Scottish Conservative MSPs have joined other parties in urging the UK government to let asylum seekers work.
At present, asylum seekers are not normally allowed to work while waiting for their applications to be decided.
MSPs called on ministers to relax the rules and allow them to take jobs.
Tory member Michelle Ballantyne said she had written to the home secretary arguing that those seeking refuge should have the opportunity to make a "meaningful contribution".
The UK government has said it is "listening carefully" to the "complex arguments" on the subject.
Under present rules, asylum seekers are only allowed to work if they have waited more than a year for a decision on their application, and are able to fill a role on the official "shortage occupation" list.
MSPs were debating a motion which called for changes to asylum policy to create a "long term sustainable solution that does not leave people destitute or homeless at the end of the asylum process".
The Scottish Conservatives said they had appealed to the Conservative-run UK government to relax rules to let asylum seekers work.
Ms Ballantyne told MSPs: "During the time that it takes to go through the process of seeking asylum, which can be years, we need to ensure that we don't put people's lives on hold, and we don't waste the skills that people have, or prevent them from developing as people.
"If we don't ensure that asylum seekers have the opportunity to make a meaningful contribution to their own lives, as well as their host nation, we do everyone a disservice.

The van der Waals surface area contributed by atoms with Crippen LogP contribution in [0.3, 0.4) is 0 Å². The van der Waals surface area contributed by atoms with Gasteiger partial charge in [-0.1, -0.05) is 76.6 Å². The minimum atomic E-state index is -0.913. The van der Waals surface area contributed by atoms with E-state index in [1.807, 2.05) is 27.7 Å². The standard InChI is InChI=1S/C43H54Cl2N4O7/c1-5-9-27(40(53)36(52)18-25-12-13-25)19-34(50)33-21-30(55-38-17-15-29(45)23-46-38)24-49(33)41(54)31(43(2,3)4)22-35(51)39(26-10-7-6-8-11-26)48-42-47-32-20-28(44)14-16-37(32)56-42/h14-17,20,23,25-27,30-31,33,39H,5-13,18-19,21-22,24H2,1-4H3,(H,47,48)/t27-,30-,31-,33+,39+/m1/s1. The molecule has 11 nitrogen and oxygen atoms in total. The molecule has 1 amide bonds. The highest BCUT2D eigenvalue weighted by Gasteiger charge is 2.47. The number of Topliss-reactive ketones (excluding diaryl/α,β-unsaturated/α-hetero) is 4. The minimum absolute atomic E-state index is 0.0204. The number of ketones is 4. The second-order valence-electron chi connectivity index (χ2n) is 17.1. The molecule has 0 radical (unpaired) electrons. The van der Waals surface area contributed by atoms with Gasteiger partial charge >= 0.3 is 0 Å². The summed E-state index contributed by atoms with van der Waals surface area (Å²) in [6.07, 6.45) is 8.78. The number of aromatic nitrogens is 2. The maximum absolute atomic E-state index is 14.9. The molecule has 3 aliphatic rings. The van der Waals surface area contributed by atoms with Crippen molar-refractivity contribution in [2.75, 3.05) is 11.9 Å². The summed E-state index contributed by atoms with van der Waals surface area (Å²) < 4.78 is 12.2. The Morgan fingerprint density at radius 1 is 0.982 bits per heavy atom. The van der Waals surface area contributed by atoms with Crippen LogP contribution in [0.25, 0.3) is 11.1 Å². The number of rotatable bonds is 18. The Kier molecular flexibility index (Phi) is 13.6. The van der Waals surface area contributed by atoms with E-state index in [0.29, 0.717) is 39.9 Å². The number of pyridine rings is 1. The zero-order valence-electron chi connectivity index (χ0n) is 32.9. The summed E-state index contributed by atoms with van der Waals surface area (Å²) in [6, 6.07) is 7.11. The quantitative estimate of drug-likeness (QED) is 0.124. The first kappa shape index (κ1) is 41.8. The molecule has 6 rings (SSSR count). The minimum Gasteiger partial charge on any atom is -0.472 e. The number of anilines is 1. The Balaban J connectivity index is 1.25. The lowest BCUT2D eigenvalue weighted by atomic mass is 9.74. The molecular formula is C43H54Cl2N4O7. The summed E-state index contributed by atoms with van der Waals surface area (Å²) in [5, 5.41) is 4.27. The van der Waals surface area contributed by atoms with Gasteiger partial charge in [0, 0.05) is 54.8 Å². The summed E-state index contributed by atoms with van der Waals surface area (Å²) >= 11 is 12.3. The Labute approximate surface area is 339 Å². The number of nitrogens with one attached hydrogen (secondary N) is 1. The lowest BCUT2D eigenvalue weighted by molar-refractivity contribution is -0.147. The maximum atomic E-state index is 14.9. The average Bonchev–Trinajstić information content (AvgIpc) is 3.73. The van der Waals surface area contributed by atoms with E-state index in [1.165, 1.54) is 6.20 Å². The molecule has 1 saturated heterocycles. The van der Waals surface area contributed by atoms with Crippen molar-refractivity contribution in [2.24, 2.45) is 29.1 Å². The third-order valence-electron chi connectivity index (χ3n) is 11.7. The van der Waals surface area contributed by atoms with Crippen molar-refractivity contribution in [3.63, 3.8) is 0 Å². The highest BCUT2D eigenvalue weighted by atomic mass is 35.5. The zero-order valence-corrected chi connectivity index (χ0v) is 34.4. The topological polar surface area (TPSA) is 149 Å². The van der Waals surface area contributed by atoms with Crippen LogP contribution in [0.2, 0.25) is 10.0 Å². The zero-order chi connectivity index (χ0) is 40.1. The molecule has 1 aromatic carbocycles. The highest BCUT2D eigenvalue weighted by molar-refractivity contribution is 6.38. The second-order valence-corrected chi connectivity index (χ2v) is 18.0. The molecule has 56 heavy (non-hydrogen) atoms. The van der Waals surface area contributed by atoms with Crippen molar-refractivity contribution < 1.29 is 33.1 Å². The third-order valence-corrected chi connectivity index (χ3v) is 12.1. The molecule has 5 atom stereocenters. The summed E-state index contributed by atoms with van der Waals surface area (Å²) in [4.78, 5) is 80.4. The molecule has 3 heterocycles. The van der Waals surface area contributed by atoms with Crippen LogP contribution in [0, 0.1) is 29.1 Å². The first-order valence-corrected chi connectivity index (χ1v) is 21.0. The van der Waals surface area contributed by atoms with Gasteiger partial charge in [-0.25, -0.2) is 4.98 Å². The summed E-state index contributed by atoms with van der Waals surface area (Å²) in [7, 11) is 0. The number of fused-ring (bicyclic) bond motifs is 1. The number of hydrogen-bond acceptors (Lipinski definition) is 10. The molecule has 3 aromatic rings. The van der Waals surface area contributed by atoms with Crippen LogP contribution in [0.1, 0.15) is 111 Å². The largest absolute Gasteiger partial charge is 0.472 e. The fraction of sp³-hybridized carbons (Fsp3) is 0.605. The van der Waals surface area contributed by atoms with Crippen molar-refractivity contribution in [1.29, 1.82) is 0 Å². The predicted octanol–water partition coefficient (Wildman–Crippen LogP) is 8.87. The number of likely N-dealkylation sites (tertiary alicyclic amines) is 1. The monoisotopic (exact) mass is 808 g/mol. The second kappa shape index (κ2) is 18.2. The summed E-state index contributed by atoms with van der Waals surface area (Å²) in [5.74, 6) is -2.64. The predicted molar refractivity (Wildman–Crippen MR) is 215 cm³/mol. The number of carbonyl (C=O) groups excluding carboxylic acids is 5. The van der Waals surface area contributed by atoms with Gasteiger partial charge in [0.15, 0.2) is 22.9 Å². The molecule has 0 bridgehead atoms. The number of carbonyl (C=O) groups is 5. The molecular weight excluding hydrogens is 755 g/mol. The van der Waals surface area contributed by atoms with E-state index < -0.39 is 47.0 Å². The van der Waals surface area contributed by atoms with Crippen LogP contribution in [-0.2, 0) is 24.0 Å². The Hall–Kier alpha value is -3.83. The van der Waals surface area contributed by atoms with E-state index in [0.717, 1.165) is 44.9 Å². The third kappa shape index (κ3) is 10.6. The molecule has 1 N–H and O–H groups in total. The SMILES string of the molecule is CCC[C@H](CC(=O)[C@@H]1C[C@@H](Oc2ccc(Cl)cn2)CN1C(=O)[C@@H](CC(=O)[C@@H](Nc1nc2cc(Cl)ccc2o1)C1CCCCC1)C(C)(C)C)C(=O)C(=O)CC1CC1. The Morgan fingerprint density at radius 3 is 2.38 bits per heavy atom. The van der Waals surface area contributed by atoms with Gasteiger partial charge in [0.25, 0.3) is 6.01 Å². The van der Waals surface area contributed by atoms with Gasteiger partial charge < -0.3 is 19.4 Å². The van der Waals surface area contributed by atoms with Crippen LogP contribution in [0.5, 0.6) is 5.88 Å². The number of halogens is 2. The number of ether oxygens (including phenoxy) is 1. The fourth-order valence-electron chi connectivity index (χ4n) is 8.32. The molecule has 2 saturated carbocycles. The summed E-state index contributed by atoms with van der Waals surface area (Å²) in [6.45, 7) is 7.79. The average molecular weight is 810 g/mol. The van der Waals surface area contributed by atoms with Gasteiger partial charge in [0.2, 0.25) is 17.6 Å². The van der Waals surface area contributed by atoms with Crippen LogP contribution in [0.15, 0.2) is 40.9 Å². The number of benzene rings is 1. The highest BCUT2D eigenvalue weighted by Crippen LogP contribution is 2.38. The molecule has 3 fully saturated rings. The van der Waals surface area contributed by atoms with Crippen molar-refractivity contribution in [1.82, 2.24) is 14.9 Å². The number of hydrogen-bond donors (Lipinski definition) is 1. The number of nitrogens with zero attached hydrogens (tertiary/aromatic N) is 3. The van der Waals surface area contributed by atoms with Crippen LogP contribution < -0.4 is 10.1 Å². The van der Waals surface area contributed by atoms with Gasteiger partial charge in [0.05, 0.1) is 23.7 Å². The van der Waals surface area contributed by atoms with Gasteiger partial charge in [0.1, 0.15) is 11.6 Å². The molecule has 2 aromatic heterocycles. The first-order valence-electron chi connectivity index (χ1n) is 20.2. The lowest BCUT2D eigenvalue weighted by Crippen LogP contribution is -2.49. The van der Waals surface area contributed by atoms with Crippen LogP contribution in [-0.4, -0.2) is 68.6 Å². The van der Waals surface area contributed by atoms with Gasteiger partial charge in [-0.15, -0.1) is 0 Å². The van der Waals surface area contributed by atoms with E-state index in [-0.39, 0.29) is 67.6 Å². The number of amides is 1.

"While I appreciate that asylum seekers can currently engage in voluntary work, if we really want to ensure that individuals are able to prosper both here, and should they ever wish to return to their countries, the prospect of employment is essential."
The move was welcomed by MSPs from other parties, who were critical of the UK's asylum policy during the Holyrood debate.
Communities Secretary Aileen Campbell said the Scottish government's key principle was one of "integration from day one".
She said: "This means that people should be welcomed and supported to integrate from day one, not just when refugee status and leave to remain have been granted.
"People seeking asylum have to navigate a complex and often frustrating system sometimes over many years before they receive refugee status and are able to get on with their lives.
"That is often at great cost to their mental health and future prospects."
In a debate at Westminster in October, Immigration Minister Caroline Nokes said she was "listening carefully to the complex arguments about permitting asylum seekers to work".
She said there was a "balance to be struck", and that current policy "seeks to protect the resident labour market and ensure that any employment meets our needs for skilled labour".
But she said there was "much merit" in the argument that asylum seekers should be allowed to work, saying she was "receptive to the views and evidence presented to me on the right to work".